Game Modes and Features
“PGA Tour 2K21” is likely the deepest golf video game you’ve ever encountered. This comes from the concept of giving an online community access to a custom course designer. The rest – the official Tour, course and player licensing that’s been so heavily pushed in the marketing – is nice to see and have access to, but the real strength of this game lies in the online community. Having spent the better part of the last week playing around with 2K21’s career mode, I can tell you that, judged as a PGA Tour simulation, this title returns golf gamers back to the EA sports heyday. But if you take what gamers had before as a simulation and combine it with a full-blown course designer, then you have something else entirely. “PGA 2K21” is best judged then as the marriage of two features that had been previously kept separate. During all of those EA Sports years of dominance in the golf gaming market, one weakness was the inability to create your own courses or to recreate courses that EA simply couldn’t license. Then “The Golf Club” game series was missing the tour branding, tour pros, and tour courses. This game has the best of both worlds.
PGA Tour 2K21 features 12 of the top PGA Tour professionals and this lineup is headlined by current FedEx Cup leader Justin Thomas, who is also the cover athlete. You will also encounter other known names such as Matt Kuchar, Ian Poulter and Jim Furyk. As for courses, there are fifteen officially-licensed courses that include TPC Sawgrass, Quail Hollow and TPC Scottsdale. These are recognizable courses by pure golf fans, but lacks the big name attention. The implementation of the PGA Tour remains about the same as The Golf Club 2, as it feels minimal and disconnected.
Names that you won’t see in this game included Rory McIlroy, Tiger Woods, and Phil Mickelson. What’s puzzling is when you play a tournament and look at the standings, you’ll see names like Jordan Spieth, Bubba Watson and Rickie Fowler. These are all big names. These golfers aren’t featured in the listing for the top professionals because those twelve actually have player models in the game. One of the best things any sports game has done in recent times is incorporate real-time highlights from the match. PGA Tour 2K21 will interrupt play to show a full highlight of some of these players on other holes making great shots. This actually brings a sense of relation as to what’s going on in the match rather than just showing a score card. Imagine if other sports games had this to help tie in the season or franchise? The replays are simply wonderful.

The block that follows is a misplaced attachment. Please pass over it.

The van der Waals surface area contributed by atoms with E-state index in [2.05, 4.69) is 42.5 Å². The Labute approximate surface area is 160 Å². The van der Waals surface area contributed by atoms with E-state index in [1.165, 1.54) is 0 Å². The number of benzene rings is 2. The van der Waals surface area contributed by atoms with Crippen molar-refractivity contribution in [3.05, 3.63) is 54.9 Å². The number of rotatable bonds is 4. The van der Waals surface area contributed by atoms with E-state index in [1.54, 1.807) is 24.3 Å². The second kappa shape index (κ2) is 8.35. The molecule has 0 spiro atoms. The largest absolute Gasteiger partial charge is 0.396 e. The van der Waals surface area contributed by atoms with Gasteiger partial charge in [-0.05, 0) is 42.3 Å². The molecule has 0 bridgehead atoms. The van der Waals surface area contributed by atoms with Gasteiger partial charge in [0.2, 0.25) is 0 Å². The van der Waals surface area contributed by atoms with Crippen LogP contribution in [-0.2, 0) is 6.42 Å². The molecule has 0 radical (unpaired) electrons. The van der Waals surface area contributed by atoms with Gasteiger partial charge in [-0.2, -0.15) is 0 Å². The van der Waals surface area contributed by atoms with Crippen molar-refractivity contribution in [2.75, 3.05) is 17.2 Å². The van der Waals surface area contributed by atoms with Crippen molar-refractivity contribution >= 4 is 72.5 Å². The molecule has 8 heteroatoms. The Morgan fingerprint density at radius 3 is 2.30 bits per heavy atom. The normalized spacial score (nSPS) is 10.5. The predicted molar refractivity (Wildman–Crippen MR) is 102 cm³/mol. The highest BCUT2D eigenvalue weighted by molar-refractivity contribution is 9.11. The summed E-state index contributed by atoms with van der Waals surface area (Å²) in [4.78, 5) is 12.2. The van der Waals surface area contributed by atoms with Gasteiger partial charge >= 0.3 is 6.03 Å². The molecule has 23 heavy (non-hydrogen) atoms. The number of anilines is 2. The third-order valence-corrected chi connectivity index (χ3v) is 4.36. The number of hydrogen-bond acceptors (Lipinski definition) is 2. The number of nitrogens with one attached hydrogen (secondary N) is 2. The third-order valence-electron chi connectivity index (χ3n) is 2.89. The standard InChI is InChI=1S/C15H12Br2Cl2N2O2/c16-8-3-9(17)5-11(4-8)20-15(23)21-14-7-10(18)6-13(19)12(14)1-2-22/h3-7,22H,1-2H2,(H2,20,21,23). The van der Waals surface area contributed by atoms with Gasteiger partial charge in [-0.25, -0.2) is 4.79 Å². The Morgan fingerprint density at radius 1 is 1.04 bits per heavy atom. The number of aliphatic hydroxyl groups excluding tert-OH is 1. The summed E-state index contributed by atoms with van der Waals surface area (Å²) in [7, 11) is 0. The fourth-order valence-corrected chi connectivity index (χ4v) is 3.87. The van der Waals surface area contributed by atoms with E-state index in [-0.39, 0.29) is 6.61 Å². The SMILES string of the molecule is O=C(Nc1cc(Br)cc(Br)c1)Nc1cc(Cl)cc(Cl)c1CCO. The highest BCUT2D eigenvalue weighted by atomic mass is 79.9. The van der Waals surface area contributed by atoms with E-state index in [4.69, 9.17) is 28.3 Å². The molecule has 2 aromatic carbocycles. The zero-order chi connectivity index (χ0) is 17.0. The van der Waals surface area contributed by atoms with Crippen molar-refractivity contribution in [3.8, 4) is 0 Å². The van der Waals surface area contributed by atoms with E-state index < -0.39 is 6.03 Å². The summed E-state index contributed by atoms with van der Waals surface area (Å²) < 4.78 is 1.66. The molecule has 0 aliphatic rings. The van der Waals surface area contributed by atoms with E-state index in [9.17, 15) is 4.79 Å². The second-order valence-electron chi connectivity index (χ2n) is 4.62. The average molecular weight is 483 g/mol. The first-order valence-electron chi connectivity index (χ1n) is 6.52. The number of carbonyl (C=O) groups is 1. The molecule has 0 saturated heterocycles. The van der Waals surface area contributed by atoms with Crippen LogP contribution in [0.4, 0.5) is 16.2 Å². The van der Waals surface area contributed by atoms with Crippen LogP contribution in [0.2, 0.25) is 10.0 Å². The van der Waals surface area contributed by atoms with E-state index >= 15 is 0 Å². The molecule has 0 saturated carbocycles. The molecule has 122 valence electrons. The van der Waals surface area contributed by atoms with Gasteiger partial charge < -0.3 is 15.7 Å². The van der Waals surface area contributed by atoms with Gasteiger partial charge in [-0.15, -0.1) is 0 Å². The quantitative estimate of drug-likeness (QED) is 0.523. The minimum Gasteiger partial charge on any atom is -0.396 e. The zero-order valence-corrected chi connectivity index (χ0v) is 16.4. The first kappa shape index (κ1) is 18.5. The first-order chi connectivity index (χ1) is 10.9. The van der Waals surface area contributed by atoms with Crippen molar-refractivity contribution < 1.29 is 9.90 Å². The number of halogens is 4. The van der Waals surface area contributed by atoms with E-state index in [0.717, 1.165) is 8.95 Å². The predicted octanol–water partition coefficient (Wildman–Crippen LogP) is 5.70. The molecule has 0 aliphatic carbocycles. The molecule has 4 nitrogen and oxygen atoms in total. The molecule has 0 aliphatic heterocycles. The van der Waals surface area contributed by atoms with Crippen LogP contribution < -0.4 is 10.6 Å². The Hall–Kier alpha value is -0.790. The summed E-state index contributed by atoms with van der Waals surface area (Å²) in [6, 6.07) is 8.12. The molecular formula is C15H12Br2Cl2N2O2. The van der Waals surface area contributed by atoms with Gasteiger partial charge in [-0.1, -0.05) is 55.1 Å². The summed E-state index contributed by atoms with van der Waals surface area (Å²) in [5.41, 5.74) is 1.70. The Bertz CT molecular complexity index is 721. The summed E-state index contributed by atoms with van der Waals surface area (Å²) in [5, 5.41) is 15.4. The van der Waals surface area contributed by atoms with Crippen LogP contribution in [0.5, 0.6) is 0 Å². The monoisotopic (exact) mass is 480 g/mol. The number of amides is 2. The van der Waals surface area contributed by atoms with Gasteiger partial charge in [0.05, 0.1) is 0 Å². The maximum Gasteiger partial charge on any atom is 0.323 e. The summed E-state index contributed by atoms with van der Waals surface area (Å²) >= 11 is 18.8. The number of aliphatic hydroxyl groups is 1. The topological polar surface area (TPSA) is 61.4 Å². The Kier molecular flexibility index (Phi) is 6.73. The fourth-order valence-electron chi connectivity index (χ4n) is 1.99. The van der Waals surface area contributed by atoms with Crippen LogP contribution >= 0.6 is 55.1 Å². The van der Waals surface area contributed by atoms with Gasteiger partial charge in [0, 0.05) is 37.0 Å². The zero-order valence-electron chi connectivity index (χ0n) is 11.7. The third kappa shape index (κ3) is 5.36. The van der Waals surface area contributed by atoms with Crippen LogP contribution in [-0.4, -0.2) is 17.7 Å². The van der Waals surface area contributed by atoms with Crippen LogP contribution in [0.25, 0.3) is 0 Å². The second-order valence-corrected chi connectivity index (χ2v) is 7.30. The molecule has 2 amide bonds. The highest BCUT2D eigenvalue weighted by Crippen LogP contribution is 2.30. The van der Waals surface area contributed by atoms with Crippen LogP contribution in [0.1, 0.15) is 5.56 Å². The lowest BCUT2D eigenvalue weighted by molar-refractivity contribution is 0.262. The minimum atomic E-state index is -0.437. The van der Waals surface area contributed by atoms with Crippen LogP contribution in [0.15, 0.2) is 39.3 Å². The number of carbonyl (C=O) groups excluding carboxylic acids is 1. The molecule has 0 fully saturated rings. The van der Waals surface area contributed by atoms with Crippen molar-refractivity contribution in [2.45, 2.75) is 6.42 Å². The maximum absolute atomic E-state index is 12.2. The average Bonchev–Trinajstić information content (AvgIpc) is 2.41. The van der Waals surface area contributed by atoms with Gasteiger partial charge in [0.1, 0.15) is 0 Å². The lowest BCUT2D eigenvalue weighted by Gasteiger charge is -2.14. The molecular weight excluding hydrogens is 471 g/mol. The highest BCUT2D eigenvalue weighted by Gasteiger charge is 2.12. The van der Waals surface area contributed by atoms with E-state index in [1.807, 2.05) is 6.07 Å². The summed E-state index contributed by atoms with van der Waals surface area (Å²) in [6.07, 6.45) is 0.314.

Players have the option of four different tours: Q-School, Korn Ferry Tour, Korn Ferry Tour Championship and the PGA Tour. There will be no player highlights on the other tours where there aren’t any PGA Pros, so jumping straight into the PGA is the best experience. Players will accrue FedEx Points in the PGA Championship with the FedEx Playoffs closing out the season. This is all a good introduction with MyPLAYER, but leaves something to be desired going forward.
You encounter these elements by working your way through career mode. You play events, you earn in-game currency, you spend that currency on clubs and apparel to develop your create-a-golfer. If that sounds familiar, it is a return to the career mode players received from EA Sports. The advancements, however, come in making the golf courses look like they do during Tour events; so you’re getting a digital replica of the stadium built around the 16th hole at TPC Scottsdale, just as one example. The Tour pros featured in the game fall slightly short of the mark, they don’t really feel like rivals. Also, in what is on the surface a big miss and a difficult to understand omission, you can’t play rounds as the featured pros. I don’t understand all of the legalities behind licensing or use of a likeness, but why put these names and likenesses in the game but make them unavailable to play as. I, for one, would be just as excited or more to take a real golfer through a PGA Tour season as I would be my create a player avatar. Back to the positives, the create a player mode is subtle and organic. One fan of the series shared this observation, “I love that the game doesn’t cram a card-trading mode down my throat every time I log on, and I truly hope this game’s success leads to other gaming studios back towards realism and to stop selling out to the casual gamer.”
Separately, the course designer is difficult. There’s a steep learning curve if you want to get good at it, and that’s because it is the same designer the design team uses to create the game. Here’s the good part, you get to beg, borrow, and steal from the work of others. This is the important part – the part they can’t really advertise. No, Augusta National, Pine Valley, and Cypress Point are not officially in this game. Users can, will, and have, recreate these layouts – tee for tee, green for green, bunker for bunker, down to the very yard, down to the very tree – and upload them to the game’s servers. You can find all sorts of real-world recreations, from major-championship venues like Merion and Oakmont and Pebble Beach and St. Andrews to even your local municipal courses.
Online Play and Societies
Overview and Closing Remarks